First Grade Read Aloud Banquet

Songs for March

Baa! Baa! Black Sheep

Cock Robin and Jenny Wren

Warm Hands

Polly Put the Kettle On

A Diamond or a Coal?

A diamond or a coal?

A diamond, if you please:

Who cares about a clumsy coal

Beneath the summer trees?

A diamond or a coal?

A coal, sir, if you please:

One comes to care about the coal

What time the waters freeze.

  Monday Tuesday Wednesday Thursday Friday Saturday Sunday
Week 7 My Father Meets a Lion from My Father's Dragon by Ruth Stiles Gannett Franklin His Own Teacher from Stories of Great Americans for Little Americans by Edward Eggleston The Biggest Frog Awakens from Among the Pond People by Clara Dillingham Pierson Nanny Who Wouldn't Go Home to Supper from Fairy Tales Too Good To Miss—Up the Stairs by Lisa M. Ripperton The Children of Israel from On the Shores of the Great Sea by M. B. Synge The Lonely Herdsman (Part 2 of 2) from The Swiss Twins by Lucy Fitch Perkins The Tower That Was Never Finished from Hurlbut's Story of the Bible by Jesse Lyman Hurlbut
Somewhere Town by Kate Greenaway
The Four Friends by A. A. Milne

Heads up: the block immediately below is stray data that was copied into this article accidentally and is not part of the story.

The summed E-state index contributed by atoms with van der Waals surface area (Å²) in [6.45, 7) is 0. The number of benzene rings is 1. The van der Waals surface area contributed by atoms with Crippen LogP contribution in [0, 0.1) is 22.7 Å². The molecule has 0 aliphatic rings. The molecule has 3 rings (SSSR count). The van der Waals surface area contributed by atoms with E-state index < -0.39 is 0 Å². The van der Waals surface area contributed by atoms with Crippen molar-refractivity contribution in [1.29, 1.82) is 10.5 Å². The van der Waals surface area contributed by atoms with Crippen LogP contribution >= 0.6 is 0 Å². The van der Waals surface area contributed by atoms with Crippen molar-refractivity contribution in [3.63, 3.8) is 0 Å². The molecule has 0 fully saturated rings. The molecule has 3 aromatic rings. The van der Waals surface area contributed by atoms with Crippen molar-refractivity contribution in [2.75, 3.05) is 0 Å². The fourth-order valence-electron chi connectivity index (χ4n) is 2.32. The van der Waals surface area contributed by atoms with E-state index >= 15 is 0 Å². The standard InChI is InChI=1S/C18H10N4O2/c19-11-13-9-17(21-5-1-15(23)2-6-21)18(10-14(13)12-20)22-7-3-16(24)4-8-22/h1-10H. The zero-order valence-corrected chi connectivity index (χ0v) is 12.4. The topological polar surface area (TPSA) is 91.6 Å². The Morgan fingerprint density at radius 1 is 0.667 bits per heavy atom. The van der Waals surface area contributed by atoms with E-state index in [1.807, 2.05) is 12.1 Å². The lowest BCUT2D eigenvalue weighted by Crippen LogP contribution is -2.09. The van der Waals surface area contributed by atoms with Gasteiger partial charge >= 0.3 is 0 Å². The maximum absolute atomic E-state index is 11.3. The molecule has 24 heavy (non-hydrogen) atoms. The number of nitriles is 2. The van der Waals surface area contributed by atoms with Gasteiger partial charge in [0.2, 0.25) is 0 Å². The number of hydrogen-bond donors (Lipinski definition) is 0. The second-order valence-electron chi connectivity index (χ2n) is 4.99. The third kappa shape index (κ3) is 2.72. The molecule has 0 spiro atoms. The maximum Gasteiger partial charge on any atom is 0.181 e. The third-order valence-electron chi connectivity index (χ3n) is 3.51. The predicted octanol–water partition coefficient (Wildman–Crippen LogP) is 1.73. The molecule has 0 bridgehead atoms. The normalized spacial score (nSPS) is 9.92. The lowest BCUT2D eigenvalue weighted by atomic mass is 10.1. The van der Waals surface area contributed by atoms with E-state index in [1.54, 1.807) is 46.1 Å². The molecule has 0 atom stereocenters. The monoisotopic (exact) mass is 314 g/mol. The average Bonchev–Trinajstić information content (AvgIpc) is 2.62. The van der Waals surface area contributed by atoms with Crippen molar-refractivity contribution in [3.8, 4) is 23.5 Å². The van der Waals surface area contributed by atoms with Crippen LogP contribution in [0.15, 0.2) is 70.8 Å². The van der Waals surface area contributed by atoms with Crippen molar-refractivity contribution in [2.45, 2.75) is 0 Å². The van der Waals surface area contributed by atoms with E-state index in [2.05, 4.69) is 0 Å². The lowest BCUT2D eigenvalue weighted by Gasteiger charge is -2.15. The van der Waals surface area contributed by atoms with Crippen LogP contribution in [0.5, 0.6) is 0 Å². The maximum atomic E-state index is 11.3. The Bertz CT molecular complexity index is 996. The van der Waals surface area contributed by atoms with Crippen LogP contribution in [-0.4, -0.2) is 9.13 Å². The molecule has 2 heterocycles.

One, Two, Three by Henry C. Bunner
The Land of Nod by Robert Louis Stevenson America by Samuel Francis Smith
Cradle Song by Elizabeth Prentiss
The Dear Old Woman in the Lane by Christina Georgina Rossetti
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The Aesop for Children  by Milo Winter

The Fox and the Goat

A Fox fell into a well, and though it was not very deep, he found that he could not get out again. After he had been in the well a long time, a thirsty Goat came by. The Goat thought the Fox had gone down to drink, and so he asked if the water was good.


"The finest in the whole country," said the crafty Fox, "jump in and try it. There is more than enough for both of us."

The thirsty Goat immediately jumped in and began to drink. The Fox just as quickly jumped on the Goat's back and leaped from the tip of the Goat's horns out of the well.

The foolish Goat now saw what a plight he had got into, and begged the Fox to help him out. But the Fox was already on his way to the woods.

"If you had as much sense as you have beard, old fellow," he said as he ran, "you would have been more cautious about finding a way to get out again before you jumped in."

Look before you leap.